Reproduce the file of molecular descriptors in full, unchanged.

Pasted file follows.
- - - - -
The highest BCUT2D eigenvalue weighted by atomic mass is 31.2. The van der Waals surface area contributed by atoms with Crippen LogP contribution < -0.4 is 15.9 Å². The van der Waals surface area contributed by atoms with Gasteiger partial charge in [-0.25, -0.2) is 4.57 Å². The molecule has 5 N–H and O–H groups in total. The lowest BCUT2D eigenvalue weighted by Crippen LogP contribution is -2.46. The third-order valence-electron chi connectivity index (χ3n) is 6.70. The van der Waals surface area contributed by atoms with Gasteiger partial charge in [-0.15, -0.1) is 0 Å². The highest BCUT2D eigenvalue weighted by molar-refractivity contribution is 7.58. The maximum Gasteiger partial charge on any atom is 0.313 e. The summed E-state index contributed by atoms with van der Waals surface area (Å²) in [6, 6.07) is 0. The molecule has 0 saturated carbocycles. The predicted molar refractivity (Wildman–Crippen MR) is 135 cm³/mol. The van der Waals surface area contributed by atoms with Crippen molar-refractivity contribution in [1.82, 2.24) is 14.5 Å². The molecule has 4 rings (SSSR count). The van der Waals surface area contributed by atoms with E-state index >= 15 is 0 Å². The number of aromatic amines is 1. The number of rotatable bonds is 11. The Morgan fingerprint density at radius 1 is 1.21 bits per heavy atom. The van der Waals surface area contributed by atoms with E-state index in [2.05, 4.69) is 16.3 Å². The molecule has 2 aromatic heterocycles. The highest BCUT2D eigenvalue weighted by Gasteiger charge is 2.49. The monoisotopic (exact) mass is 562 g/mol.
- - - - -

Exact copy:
The highest BCUT2D eigenvalue weighted by atomic mass is 31.2. The van der Waals surface area contributed by atoms with Crippen LogP contribution < -0.4 is 15.9 Å². The van der Waals surface area contributed by atoms with Gasteiger partial charge in [-0.25, -0.2) is 4.57 Å². The molecule has 5 N–H and O–H groups in total. The lowest BCUT2D eigenvalue weighted by Crippen LogP contribution is -2.46. The third-order valence-electron chi connectivity index (χ3n) is 6.70. The van der Waals surface area contributed by atoms with Gasteiger partial charge in [-0.15, -0.1) is 0 Å². The highest BCUT2D eigenvalue weighted by molar-refractivity contribution is 7.58. The maximum Gasteiger partial charge on any atom is 0.313 e. The summed E-state index contributed by atoms with van der Waals surface area (Å²) in [6, 6.07) is 0. The molecule has 0 saturated carbocycles. The predicted molar refractivity (Wildman–Crippen MR) is 135 cm³/mol. The van der Waals surface area contributed by atoms with Crippen molar-refractivity contribution in [1.82, 2.24) is 14.5 Å². The molecule has 4 rings (SSSR count). The van der Waals surface area contributed by atoms with E-state index >= 15 is 0 Å². The number of aromatic amines is 1. The number of rotatable bonds is 11. The Morgan fingerprint density at radius 1 is 1.21 bits per heavy atom. The van der Waals surface area contributed by atoms with E-state index in [2.05, 4.69) is 16.3 Å². The molecule has 2 aromatic heterocycles. The highest BCUT2D eigenvalue weighted by Gasteiger charge is 2.49. The monoisotopic (exact) mass is 562 g/mol.